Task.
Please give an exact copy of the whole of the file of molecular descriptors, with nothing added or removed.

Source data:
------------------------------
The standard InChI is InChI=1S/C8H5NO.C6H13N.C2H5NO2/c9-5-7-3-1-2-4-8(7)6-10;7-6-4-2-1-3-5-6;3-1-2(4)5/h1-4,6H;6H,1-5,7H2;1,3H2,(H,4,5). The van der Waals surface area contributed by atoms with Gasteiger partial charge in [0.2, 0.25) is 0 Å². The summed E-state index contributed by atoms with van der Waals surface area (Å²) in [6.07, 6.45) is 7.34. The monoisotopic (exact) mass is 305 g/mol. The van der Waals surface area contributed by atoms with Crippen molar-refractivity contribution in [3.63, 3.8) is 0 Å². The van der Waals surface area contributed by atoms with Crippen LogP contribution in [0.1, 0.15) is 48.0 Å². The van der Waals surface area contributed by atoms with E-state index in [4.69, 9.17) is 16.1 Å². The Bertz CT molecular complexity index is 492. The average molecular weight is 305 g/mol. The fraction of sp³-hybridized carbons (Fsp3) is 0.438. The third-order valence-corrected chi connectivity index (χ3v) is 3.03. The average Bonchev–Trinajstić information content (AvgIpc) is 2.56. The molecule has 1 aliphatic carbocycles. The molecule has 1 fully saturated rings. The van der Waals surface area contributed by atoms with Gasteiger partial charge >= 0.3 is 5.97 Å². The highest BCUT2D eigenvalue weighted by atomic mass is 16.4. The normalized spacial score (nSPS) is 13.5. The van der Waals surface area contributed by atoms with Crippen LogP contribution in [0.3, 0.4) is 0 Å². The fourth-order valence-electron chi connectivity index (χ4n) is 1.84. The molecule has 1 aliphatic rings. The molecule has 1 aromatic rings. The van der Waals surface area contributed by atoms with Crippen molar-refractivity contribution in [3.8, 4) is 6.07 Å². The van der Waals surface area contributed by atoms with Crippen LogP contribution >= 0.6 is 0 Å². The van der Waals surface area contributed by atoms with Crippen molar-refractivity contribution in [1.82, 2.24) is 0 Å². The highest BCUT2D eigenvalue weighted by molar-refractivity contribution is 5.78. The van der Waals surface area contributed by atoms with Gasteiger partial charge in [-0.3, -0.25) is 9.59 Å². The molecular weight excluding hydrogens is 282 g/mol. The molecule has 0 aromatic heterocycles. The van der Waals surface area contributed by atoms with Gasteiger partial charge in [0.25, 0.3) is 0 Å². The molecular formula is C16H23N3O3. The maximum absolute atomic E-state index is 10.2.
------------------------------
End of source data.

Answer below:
The standard InChI is InChI=1S/C8H5NO.C6H13N.C2H5NO2/c9-5-7-3-1-2-4-8(7)6-10;7-6-4-2-1-3-5-6;3-1-2(4)5/h1-4,6H;6H,1-5,7H2;1,3H2,(H,4,5). The van der Waals surface area contributed by atoms with Gasteiger partial charge in [0.2, 0.25) is 0 Å². The summed E-state index contributed by atoms with van der Waals surface area (Å²) in [6.07, 6.45) is 7.34. The monoisotopic (exact) mass is 305 g/mol. The van der Waals surface area contributed by atoms with Crippen molar-refractivity contribution in [3.63, 3.8) is 0 Å². The van der Waals surface area contributed by atoms with Crippen LogP contribution in [0.1, 0.15) is 48.0 Å². The van der Waals surface area contributed by atoms with E-state index in [4.69, 9.17) is 16.1 Å². The Bertz CT molecular complexity index is 492. The average molecular weight is 305 g/mol. The fraction of sp³-hybridized carbons (Fsp3) is 0.438. The third-order valence-corrected chi connectivity index (χ3v) is 3.03. The average Bonchev–Trinajstić information content (AvgIpc) is 2.56. The molecule has 1 aliphatic carbocycles. The molecule has 1 fully saturated rings. The van der Waals surface area contributed by atoms with Gasteiger partial charge >= 0.3 is 5.97 Å². The highest BCUT2D eigenvalue weighted by atomic mass is 16.4. The normalized spacial score (nSPS) is 13.5. The van der Waals surface area contributed by atoms with Crippen LogP contribution in [0.3, 0.4) is 0 Å². The fourth-order valence-electron chi connectivity index (χ4n) is 1.84. The molecule has 1 aliphatic rings. The molecule has 1 aromatic rings. The van der Waals surface area contributed by atoms with Crippen molar-refractivity contribution in [3.8, 4) is 6.07 Å². The van der Waals surface area contributed by atoms with Crippen LogP contribution >= 0.6 is 0 Å². The van der Waals surface area contributed by atoms with Crippen molar-refractivity contribution in [1.82, 2.24) is 0 Å². The highest BCUT2D eigenvalue weighted by molar-refractivity contribution is 5.78. The van der Waals surface area contributed by atoms with Gasteiger partial charge in [-0.3, -0.25) is 9.59 Å². The molecular weight excluding hydrogens is 282 g/mol. The molecule has 0 aromatic heterocycles. The van der Waals surface area contributed by atoms with Gasteiger partial charge in [0.25, 0.3) is 0 Å². The molecular formula is C16H23N3O3. The maximum absolute atomic E-state index is 10.2.